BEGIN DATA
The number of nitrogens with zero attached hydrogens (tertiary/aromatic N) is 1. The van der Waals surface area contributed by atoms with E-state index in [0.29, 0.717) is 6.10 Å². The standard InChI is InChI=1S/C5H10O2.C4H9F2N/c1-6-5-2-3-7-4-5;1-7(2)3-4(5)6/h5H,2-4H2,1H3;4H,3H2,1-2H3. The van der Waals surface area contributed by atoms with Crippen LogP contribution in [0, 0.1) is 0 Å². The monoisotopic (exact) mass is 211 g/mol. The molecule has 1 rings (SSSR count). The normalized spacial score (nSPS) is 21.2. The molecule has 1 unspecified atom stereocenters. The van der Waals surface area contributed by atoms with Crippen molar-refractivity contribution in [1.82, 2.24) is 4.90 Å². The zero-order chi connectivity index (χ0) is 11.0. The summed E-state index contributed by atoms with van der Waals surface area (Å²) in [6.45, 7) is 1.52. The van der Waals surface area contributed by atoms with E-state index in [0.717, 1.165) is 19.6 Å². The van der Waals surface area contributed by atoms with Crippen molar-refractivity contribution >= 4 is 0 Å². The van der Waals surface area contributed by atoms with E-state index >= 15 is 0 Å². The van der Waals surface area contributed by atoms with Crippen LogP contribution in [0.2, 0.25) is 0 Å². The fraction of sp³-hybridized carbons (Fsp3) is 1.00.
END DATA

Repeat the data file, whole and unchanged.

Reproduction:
The number of nitrogens with zero attached hydrogens (tertiary/aromatic N) is 1. The van der Waals surface area contributed by atoms with E-state index in [0.29, 0.717) is 6.10 Å². The standard InChI is InChI=1S/C5H10O2.C4H9F2N/c1-6-5-2-3-7-4-5;1-7(2)3-4(5)6/h5H,2-4H2,1H3;4H,3H2,1-2H3. The van der Waals surface area contributed by atoms with Crippen LogP contribution in [0, 0.1) is 0 Å². The monoisotopic (exact) mass is 211 g/mol. The molecule has 1 rings (SSSR count). The normalized spacial score (nSPS) is 21.2. The molecule has 1 unspecified atom stereocenters. The van der Waals surface area contributed by atoms with Crippen molar-refractivity contribution in [1.82, 2.24) is 4.90 Å². The zero-order chi connectivity index (χ0) is 11.0. The summed E-state index contributed by atoms with van der Waals surface area (Å²) in [6.45, 7) is 1.52. The van der Waals surface area contributed by atoms with E-state index in [0.717, 1.165) is 19.6 Å². The van der Waals surface area contributed by atoms with Crippen molar-refractivity contribution >= 4 is 0 Å². The van der Waals surface area contributed by atoms with E-state index >= 15 is 0 Å². The van der Waals surface area contributed by atoms with Crippen LogP contribution in [0.2, 0.25) is 0 Å². The fraction of sp³-hybridized carbons (Fsp3) is 1.00.